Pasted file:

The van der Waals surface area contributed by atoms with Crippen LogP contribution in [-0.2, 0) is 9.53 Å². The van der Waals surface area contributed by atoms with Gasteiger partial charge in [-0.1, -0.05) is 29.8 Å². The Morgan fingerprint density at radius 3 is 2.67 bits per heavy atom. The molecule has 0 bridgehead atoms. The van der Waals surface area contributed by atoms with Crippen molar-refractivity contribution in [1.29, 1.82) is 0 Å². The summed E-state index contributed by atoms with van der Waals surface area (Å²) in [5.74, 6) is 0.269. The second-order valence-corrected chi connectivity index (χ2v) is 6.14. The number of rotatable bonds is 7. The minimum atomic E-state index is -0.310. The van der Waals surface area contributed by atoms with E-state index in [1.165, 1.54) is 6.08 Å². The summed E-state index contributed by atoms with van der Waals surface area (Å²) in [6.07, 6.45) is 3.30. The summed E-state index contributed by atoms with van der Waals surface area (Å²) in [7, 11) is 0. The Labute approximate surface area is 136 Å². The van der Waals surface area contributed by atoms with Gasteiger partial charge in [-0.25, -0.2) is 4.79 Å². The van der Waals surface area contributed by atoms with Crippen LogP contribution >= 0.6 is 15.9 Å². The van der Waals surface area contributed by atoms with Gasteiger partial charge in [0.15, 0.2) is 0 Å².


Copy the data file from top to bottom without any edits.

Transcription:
The van der Waals surface area contributed by atoms with Crippen LogP contribution in [-0.2, 0) is 9.53 Å². The van der Waals surface area contributed by atoms with Gasteiger partial charge in [-0.1, -0.05) is 29.8 Å². The Morgan fingerprint density at radius 3 is 2.67 bits per heavy atom. The molecule has 0 bridgehead atoms. The van der Waals surface area contributed by atoms with Crippen molar-refractivity contribution in [1.29, 1.82) is 0 Å². The summed E-state index contributed by atoms with van der Waals surface area (Å²) in [5.74, 6) is 0.269. The second-order valence-corrected chi connectivity index (χ2v) is 6.14. The number of rotatable bonds is 7. The minimum atomic E-state index is -0.310. The van der Waals surface area contributed by atoms with E-state index in [1.165, 1.54) is 6.08 Å². The summed E-state index contributed by atoms with van der Waals surface area (Å²) in [6.07, 6.45) is 3.30. The summed E-state index contributed by atoms with van der Waals surface area (Å²) in [7, 11) is 0. The Labute approximate surface area is 136 Å². The van der Waals surface area contributed by atoms with Gasteiger partial charge in [-0.25, -0.2) is 4.79 Å². The van der Waals surface area contributed by atoms with Crippen LogP contribution >= 0.6 is 15.9 Å². The van der Waals surface area contributed by atoms with Gasteiger partial charge in [0.15, 0.2) is 0 Å².